Stats from today’s drive from ‘ell… total was 42 minutes that was 29 minutes moving and 13 minutes stopped time.  They drove 1.32 miles at a 33 mile minute, highest moving out speed was 6.4 miles per hour,  their average walk speed was 4.1… our normal speed is 3 mph.  Thank goodness I wore my heavy leather driving gloves, I really had to pull for all I was worth to keep him under  control.

PLAN B… Marshall gets to ground drive with Luc up and down the driveway, around the machine shed and to the unhitching rail and away from it… that will NOT make him happy.  I think ground driving him is the way to reboot his working mindset.

Today he had the open gate lesson… just because the gate is open… you may not exit until I say you may!  After all was said and done… Marshall came up to me and said he was so sorry… would you rub my ears and just love on me for a few minutes?  All is forgiven Marshall… I will just revise your driving plan!

Deer Patrol

Marshall is the sergeant in charge of fighting off the deer… or so he thinks.  He huffs and blows, he stomps his feet and it’s often a major stand-off until the deer give up and bounces out of sight.  Marshall wins, again!

Marshall 7-9-14

The other three are encouraging him to just “Go Git “Em, Marshall…. we’ve got your back all the way”….. and if you believe that……

Donkeys on Deer Patrol

 

Click on all the photos to bring them up to full size!

A Little Out of Our Norm

July 8, 2014 Luc & Galahad

We took a short break next to this nice piece of equipment.  Look like road work is about to commence, it may make it a little interesting driving this route in the near future!  Click on all the photos to bring them up to full size.

The famous Teamdonk #1 pose a the bottom of the canyon.  There's a hill ahead fellas!

The famous Teamdonk #1 pose in the bottom of the canyon. Is this an avoidance issue?  No one has to tell them, “There’s a hill ahead fellas!” 

Luc decided  to add a little excitement on our morning commute.  He managed to get the neck yoke smartly wedged under his chain chin strap.  I don’t even know how that is possible but he did it!  I may have to devise a break-away chin strap, just for Luc!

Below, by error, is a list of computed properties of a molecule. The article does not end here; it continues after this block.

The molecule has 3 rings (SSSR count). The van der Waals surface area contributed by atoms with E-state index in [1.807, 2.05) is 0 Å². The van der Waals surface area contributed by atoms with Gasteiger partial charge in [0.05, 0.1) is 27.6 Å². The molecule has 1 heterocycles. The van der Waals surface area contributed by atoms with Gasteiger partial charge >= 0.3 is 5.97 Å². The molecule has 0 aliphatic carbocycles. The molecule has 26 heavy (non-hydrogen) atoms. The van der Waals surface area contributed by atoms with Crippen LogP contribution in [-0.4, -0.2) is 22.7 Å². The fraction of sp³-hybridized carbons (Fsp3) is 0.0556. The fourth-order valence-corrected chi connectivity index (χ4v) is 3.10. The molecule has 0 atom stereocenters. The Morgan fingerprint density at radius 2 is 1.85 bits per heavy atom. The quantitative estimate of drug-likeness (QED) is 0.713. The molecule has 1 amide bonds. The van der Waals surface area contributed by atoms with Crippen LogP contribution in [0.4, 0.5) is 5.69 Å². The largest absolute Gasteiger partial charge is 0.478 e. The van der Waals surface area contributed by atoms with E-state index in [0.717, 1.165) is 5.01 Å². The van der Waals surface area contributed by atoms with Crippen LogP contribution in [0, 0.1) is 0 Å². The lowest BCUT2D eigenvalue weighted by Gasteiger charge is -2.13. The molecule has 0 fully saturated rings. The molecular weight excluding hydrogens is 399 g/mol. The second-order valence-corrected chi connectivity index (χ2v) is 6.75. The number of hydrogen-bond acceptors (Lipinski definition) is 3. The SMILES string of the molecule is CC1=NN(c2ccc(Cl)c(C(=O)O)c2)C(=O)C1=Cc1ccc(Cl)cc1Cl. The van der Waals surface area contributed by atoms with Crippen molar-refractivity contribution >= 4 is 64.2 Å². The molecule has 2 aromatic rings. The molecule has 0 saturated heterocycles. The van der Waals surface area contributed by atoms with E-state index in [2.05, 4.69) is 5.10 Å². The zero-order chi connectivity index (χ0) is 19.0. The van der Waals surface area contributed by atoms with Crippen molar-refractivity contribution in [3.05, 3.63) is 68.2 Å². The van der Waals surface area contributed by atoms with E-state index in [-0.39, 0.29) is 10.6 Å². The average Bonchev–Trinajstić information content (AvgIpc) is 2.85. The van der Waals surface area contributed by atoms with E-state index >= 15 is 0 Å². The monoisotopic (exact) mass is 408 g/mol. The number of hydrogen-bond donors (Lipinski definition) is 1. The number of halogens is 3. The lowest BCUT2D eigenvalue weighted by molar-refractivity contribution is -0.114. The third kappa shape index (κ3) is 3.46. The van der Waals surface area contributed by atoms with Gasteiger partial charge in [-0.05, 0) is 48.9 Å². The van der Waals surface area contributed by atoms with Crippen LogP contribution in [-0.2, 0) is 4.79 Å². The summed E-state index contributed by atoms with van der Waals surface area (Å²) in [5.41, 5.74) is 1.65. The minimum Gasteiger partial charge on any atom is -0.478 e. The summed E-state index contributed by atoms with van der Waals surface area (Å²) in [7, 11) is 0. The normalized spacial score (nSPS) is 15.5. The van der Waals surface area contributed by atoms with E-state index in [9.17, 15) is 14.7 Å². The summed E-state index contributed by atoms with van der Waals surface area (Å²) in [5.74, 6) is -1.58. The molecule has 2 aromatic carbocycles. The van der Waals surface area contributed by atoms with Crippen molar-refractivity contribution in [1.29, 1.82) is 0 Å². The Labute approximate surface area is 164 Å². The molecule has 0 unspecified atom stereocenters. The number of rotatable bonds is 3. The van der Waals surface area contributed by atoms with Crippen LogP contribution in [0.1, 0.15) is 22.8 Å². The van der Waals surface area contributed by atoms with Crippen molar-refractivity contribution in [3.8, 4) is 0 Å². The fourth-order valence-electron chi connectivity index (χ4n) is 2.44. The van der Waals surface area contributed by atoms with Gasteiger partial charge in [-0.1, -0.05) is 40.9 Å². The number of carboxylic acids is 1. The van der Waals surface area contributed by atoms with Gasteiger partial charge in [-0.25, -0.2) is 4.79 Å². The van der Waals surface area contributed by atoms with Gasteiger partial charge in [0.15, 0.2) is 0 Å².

Other than that we had a pretty nice early morning drive that ended in the mid 70s under a very hot skin burning sun!  The boys were wound and ready to go, check out the video, it’s not our usual plodding along! http://youtu.be/qiH7OTu5KZk

 

Making the turn for home past the spring canola and the busy bees!

Making the last  turn for home past the spring canola and the busy bees!

 

Let’s Catch Up on a Drive!

July! We are starting the best months of Driving Season off right with a Luc and Galahad Teamdonk #1 drive this morning!   The fall wheat fields are beginning to show signs of fading green to a slight yellowish.  It’s the beginning of the prairie changing to the golden fields of harvest.

So much to see with harvest and planting all going on at the same time

This is a view I have truly enjoyed for the past 348 hours and 710 miles since they first started driving together in the summer of 2009.  I’m looking forward to many more hours and miles behind these two!  This photo of Luc and Galahad was taken 7/25/2013.

We’ve  had a couple of weeks worth of rain and some cooler temperatures, but that is all behind us now. Merlin had an abscess on his front near hoof in June and was showing signs of one on his hind rear last week but I think wrapping it with a black drawing poultice did the trick.  This one was milder and healed quickly.  I now know what is causing this and the plan to change their lifestyle is in progress. The boys have been trimmed and are ready to barefoot it down the road.

Marshall has been on deer patrol, blowing, snorting, stomping his front feet and standing his ground while the other three donkeys are peacefully eating and ignoring his antics.  Meanwhile the deer in the back pastures are doing the same right back at him.  A doe brought her tiny newborn out to parade in front of the house and down the lane, now that caught everyone’s attention, including those in the house!  What a magnificent sight!  With Marshall around no animals are safe from discovery, right now he has a deer phobia and it’s not driving friendly.

Luc and Galahad’s 2 hour drive was 5 miles with an average speed of 3 miles per hour.  Temperature was around 70 degrees.  Very pleasant!